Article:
Set in Cape Cod’s National Seashore, LONGNOOKBOOKS is an independent publisher located in Truro specializing in poetry, literature and the visual arts. We draw inspiration from the remarkable cultural history of the Outer Cape as well as its current art and literary scene. We continue to be motivated by the art community’s tradition of progressive politics, its active commitment to gender self-identification, and its ongoing concern with social and environmental justice. LONGNOOKBOOKS is proud to partner with Writers for Democratic Action.
From Provincetown Arts magazine: “The book’s central section is a series of verbal portraits of Outer Cape residents past and present (Millay, Lazzell, Breuer, Mailer, Motherwell, Resika, et al.). ‘As in certain special European locales,’ [Maxwell] writes of the area’s remarkable roster of artists and writers, ‘those who’ve committed themselves to a life of the imagination seem to have remained here as its perpetual inhabitants.’ … Given her view that art exists ‘outside of mortal time,’ it’s no surprise that poems in Cultural Tourism address Catullus and Virgil as though they were contemporaries and actual contemporaries such as performance artist John Kelly as though they were already immortal.”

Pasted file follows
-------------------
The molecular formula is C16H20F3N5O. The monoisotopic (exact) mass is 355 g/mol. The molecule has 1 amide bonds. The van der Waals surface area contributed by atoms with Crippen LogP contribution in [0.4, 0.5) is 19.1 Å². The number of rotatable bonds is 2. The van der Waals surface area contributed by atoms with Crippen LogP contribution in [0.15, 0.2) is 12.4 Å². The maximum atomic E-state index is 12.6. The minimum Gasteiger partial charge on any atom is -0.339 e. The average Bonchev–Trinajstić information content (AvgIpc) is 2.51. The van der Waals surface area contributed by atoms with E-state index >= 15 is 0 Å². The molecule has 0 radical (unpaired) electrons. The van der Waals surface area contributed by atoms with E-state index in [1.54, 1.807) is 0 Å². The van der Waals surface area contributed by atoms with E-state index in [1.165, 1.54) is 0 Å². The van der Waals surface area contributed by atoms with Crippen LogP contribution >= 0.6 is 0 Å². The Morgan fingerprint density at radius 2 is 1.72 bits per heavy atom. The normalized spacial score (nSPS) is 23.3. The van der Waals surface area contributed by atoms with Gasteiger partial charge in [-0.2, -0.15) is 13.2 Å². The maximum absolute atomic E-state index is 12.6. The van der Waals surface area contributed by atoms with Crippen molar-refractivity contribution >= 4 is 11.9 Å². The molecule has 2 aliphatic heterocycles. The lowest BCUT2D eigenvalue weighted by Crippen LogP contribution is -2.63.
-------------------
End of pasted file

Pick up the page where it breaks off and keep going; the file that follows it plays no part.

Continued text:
“The impetus for Nine Over Sixes,” notes the poet in the postscript of her most recent collection, ”was a certain affection for traditional received forms, but also a dissatisfaction with them.” The unconventional prosody of Maxwell’s poems, inspired by the shape of New England’s “nine over sixes” windows, pays homage to the elegiac stanzas of Vergil’s Georgics. Though in their subject matter her lyrics relate the poet’s daily encounter with Vergil’s “country gods,” their concerns, as she writes, “also overlap with contemporary issues of near-universal surveillance; true solitude, in all its painful yet pungent delicacy, is in terrible peril. What is heard, of course, is often limited by what has been listened for: Nature provides the increasingly rare luxury of quiet, the ability to hear oneself think.”